A string of weather events has caused prices for California leaf and lettuce items and other vegetables to climb — and in some cases, to soar.
And they may not come down until late November at the earliest, though an earlier start to deals in Yuma, Ariz., where quality and yields are forecast to be good, could lower markets.
The commodity most affected as of mid-November was romaine. On Nov. 10, the U.S. Department of Agriculture reported a price of $30 for carton 24s of California romaine, up from $10.35-11.50 last year at the same time.
Prices of California-grown iceberg lettuce, spinach, artichokes, red and green leaf lettuce and other vegetables also were up significantly over last year.
Joe Feldman, vice president of sales and marketing for Castroville, Calif.-based Ocean Mist Farms, attributed the price spikes to “weather related challenges,” including heavy rains and severe winds in mid-October, unseasonably warm weather in October and unseasonably cool weather in November.
“The adverse weather has caused reduced plant yields,” Feldman said. “We’re being selective and culling heavily.”
A production gap is likely until about Nov. 30, and markets will likely stay very strong at least through the week of Nov. 23, he predicted.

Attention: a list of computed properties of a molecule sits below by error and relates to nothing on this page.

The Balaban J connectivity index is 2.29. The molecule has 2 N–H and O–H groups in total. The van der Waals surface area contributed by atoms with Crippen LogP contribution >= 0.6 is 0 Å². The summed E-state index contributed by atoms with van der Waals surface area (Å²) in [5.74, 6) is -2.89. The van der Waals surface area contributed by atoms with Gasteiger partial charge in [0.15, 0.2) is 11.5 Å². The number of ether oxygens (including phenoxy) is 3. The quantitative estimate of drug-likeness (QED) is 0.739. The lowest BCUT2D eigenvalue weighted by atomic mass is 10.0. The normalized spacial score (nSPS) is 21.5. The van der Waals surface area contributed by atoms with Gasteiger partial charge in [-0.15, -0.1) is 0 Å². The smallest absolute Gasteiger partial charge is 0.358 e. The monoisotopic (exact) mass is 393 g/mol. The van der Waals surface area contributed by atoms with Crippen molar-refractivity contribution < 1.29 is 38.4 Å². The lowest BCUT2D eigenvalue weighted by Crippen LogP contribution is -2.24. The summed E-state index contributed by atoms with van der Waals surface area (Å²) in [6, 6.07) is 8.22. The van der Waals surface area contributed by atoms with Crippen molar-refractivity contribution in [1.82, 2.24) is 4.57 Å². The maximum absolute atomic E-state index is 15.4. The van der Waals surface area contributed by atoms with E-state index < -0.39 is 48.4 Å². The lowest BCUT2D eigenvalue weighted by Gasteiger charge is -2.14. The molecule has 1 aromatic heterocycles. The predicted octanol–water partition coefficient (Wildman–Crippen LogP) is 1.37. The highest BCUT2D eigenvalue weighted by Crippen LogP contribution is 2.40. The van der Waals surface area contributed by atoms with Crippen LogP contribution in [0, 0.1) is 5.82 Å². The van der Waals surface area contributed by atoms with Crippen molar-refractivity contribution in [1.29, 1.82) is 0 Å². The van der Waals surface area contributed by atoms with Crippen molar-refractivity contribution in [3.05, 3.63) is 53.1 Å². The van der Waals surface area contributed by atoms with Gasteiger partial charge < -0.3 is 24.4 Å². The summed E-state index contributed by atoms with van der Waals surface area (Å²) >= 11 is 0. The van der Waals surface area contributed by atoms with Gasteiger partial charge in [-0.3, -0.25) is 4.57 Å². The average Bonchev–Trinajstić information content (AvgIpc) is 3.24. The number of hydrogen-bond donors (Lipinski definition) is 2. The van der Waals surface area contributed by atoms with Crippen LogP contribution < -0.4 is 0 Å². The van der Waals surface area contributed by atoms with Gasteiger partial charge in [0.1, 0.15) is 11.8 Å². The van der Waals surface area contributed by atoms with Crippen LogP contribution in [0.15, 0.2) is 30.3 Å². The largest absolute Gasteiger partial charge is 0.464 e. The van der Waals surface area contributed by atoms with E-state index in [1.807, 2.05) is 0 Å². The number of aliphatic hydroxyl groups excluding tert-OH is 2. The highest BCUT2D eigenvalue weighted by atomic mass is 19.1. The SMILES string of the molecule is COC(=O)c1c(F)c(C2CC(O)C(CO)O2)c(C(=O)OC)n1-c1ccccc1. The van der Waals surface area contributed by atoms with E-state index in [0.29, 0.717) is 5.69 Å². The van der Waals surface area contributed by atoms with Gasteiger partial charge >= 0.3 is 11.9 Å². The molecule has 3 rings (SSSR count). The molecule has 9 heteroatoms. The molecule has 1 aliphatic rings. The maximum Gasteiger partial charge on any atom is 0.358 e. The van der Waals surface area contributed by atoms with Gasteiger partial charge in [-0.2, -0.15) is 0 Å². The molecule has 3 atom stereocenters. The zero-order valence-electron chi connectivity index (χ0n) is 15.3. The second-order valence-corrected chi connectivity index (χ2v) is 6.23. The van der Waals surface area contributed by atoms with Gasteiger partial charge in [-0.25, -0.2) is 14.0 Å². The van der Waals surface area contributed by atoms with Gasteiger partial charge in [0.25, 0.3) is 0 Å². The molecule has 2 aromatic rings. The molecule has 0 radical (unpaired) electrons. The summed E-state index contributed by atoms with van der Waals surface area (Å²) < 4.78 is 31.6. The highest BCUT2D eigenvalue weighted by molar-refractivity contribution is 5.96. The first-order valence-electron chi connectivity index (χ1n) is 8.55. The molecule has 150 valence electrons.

In mid-November, quality from Salinas was poor and supplies scant, said Steve Church, vice president of operations for Church Bros. LLC, Salinas.
Bacterial leaf spot and mildew, leftovers from the October rains, caused problems, Church said.
The Salinas deal winds down a week or two early for Church Bros., he said. The company was projected to begin harvesting iceberg in Yuma Nov. 13, with romaine and leaf lettuces starting the week of Nov. 16.
Early reports promise good quality and yields in Yuma, Church said.
One company hit hard by the shortages and quality issues is Miami-based The Produce Connection Inc.
The company had to cancel some of its California romaine heart shipments to the Caribbean, said Bruce Fishbein, partner.
“We were told that the product out of Salinas was suspect at best and that Yuma would not really get under way until after Thanksgiving,” Fishbein said. “We have been told that the Salinas product has wind burn, mildew, tip burn and general poor quality.”